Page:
~ Posted by Samantha Weinberg, August 6th 2012
There was an unnatural stillness. With seven minutes to go the spectators hunched forward in their seats, tension and expectation etched on their faces. The countdown began: three, two, one...a huge cheer broke out as they punched the air and hugged each other.
For those of us who have been glued to the Olympics for the past ten days, it was a familiar scene. But this action was taking place halfway across the world in the control room of a laboratory at the California Institute of Technology, and the spectators were not sports fans, but the physicists and engineers responsible for the new Mars rover. Curiosity, as the one-tonne, Mini-sized vehicle is named, spent eight months travelling the 350m miles to the red planet, though the "seven minutes of terror" during which it dropped through the atmosphere to the surface were the most tricky—and tense. As Oliver Morton explained in his column The Music of Science in our January/February issue, Curiosity should, over the next weeks, months and years, beam back a vast amount of data that might, at last, provide an answer to David Bowie's time-honoured question: is there (or in this case, was there ever) life on Mars?
But exciting as the landing was—and most of NASA's websites crashed under the weight of interest—Curiosity may not be the only guest on Mars in the years to come. In a warehouse in Stevenage, there is a young pretender to the space exploration crown currently limbering up. The space contractor, Astrium, is developing a European Space Agency (ESA) Mars rover which is due to blast off in 2018.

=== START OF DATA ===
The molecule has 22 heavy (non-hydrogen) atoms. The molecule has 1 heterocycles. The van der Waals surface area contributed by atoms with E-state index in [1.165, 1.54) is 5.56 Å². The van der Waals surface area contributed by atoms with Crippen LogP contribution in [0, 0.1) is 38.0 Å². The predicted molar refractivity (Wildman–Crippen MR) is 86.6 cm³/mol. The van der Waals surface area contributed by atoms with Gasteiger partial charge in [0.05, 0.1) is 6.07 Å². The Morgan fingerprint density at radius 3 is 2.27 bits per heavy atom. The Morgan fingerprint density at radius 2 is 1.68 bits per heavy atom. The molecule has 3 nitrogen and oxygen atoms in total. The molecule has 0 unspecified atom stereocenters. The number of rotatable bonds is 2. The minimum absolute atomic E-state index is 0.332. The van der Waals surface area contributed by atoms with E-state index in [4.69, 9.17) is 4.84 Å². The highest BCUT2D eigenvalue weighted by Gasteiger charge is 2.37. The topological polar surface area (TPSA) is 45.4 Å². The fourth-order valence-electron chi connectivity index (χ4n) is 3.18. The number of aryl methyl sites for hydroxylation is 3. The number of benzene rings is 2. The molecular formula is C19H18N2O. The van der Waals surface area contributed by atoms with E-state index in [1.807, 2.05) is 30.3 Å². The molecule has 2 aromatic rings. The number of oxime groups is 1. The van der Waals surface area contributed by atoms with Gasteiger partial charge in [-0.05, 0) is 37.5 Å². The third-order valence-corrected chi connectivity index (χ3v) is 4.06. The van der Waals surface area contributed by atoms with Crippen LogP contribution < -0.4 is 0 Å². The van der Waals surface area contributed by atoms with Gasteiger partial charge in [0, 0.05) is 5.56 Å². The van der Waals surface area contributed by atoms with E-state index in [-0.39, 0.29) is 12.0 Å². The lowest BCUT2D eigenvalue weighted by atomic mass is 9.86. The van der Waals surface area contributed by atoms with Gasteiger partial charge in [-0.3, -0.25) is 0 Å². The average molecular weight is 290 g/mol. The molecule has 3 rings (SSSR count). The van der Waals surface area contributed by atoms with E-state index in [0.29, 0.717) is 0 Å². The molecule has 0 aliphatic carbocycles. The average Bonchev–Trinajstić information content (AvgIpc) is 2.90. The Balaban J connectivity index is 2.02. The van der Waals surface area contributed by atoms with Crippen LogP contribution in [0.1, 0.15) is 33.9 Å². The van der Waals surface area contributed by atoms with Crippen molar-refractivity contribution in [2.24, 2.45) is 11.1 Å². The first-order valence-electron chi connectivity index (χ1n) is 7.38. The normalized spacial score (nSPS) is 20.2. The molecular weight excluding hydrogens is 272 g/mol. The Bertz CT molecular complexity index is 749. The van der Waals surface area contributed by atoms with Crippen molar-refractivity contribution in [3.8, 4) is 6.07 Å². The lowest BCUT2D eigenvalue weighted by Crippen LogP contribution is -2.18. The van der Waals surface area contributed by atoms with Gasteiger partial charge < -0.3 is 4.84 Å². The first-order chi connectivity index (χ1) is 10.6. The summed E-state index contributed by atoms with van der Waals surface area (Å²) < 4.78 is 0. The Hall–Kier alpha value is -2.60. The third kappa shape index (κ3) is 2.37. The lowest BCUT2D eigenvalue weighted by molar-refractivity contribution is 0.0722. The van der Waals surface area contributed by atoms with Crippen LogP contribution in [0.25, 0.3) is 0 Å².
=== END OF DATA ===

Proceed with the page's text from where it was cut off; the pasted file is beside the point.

Last year I visited Bruno, as the prototype is known (his predecessor was Bridget), as he was put through his paces in a room decorated to resemble his final destination. There were panoramic photographs of the Martian landscape around the walls and sand from a quarry in Sandy, Bedfordshire (where else?) on the ground. Most importantly, the ESA rover, which will carry some Russian instruments and share a launch vehicle with a later NASA model, will be superior to Curiosity in several respects. It will have a degree of autonomy over its movements, the on-board computer able to scan the topography of its surroundings and work out by itself how best to negotiate the rocky terrain, instead of relying on instructions from home. That'll make it faster, while the independent suspension on each of its wheels will give it extra agility.
That's if it gets there. In six years' time, when the child of Bruno starts its own descent, I will be glued to the television, watching its progress—or, at least, watching the faces of the watchers.